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Tim Fain: Music, Stories, Film

by Kevin T. McEneaney
Wed Sep 5th, 2018

Tim Fain playing a Stradivarius. Photo by Michael Weintrob.

What attracted me to violinist Tim Fain was a natural ability to play a large spectrum of musical styles within the particular idiom of those styles, whether folk, jazz, classical, or contemporary explorations in music. Not only does Fain have a clear intellectual grasp of music but an emotional empathy that is fresh, startling, and immediate. An extended interview with Fain recently appeared on the Meera Ghandi Show. (Depending on your browser, you may have to right-click to follow hyperlinks.) A YouTube video of Fain playing appears below.—KM

KM: You have an interest in folk music: Celtic, African-American, Far-Eastern music. You have a real ear for various styles of folk music. How did that happen?

TF: I grew up in Los Angeles, Santa Monica actually, where there are all kinds of music: pop, classical, jazz, Latin, rock, church music. This was all around me. So I developed a love of all kinds of music. What I realized when I was young was that music was telling a story. Whatever differences we have, we have similar stories to tell about life. In music these differences fall to the side because music is a universal expression of empathy. This is true whether this is about Bach playing church music or his commentating on various dances. Music tells a story, yet often that story has no words, and because of that, music becomes more universal. It is in our nature to communicate and share our stories. We have a compulsion to do this over and over, and this is especially strong in a group of people when they gather to hear music. There is something really deep in that experience.

KM: When did you first start playing a musical instrument?

TF: As a baby. I loved to sing. I suppose my voice was my first instrument. I sang in church choir. There was a piano in the house and I was always playing the keys as soon as I could stand. At the age of six I began improvising on piano and I even began composing on piano at six. I didn’t take up the violin until I was eight. At first, I played pop songs on the violin. Then I went on to get violin lessons. As a kid, I was surrounded by classical, pop, rock, jazz, film and contemporary concert music—finding a balance of old and new music is still very important to me. Many of the works on my First Loves album are the ones that drew me in as a child.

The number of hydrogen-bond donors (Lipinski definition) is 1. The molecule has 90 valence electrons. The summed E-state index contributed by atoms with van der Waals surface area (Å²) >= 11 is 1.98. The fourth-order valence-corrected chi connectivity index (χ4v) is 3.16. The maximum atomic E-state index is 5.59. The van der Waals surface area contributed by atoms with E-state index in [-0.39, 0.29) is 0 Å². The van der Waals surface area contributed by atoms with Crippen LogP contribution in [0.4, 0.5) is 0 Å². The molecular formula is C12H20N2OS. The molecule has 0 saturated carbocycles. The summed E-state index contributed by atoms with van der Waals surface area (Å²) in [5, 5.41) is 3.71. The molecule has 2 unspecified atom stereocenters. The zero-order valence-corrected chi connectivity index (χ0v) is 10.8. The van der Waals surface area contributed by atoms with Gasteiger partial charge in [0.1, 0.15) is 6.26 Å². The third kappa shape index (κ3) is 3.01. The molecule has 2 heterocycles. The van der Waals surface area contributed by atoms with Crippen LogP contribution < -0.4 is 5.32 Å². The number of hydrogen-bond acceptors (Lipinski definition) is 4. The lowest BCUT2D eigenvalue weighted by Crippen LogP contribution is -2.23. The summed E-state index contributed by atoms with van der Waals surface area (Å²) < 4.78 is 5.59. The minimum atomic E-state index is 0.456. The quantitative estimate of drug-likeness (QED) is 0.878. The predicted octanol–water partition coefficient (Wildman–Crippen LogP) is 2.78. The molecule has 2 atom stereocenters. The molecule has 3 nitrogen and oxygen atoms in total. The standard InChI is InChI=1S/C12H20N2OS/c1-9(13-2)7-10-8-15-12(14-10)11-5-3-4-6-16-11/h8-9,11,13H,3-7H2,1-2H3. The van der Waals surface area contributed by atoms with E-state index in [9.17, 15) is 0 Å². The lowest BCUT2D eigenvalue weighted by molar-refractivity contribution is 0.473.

KM: There’s a rare social, ethical consciousness behind your work that is refreshing and attractive. How did this come about?

TF: As a result of some relationships with groups that I was in, especially Peace Music movement. I’m interested in communicating the power of music to inspire freedom in others. As a persuader, music has a light touch that can have an intense influence on people. I’m interested in Justin Dillon’s Made in a Free World movement that tries to end slavery, abductions, child labor, forced labor, and prostitution. I recently wrote a one-minute composition entitled Freedom for that group. I was especially pleased that a drawing by my seven-year-old daughter became the album slip cover.

I don’t think most Americans are aware that so many products they consume are actually the result of slavery. The footprints of slavery are all around us. This is really shocking. Most Americans think slavery has been abolished, but in fact there are more slaves today than ever. You can find out more about modern slavery if you take the slavery footprint survey.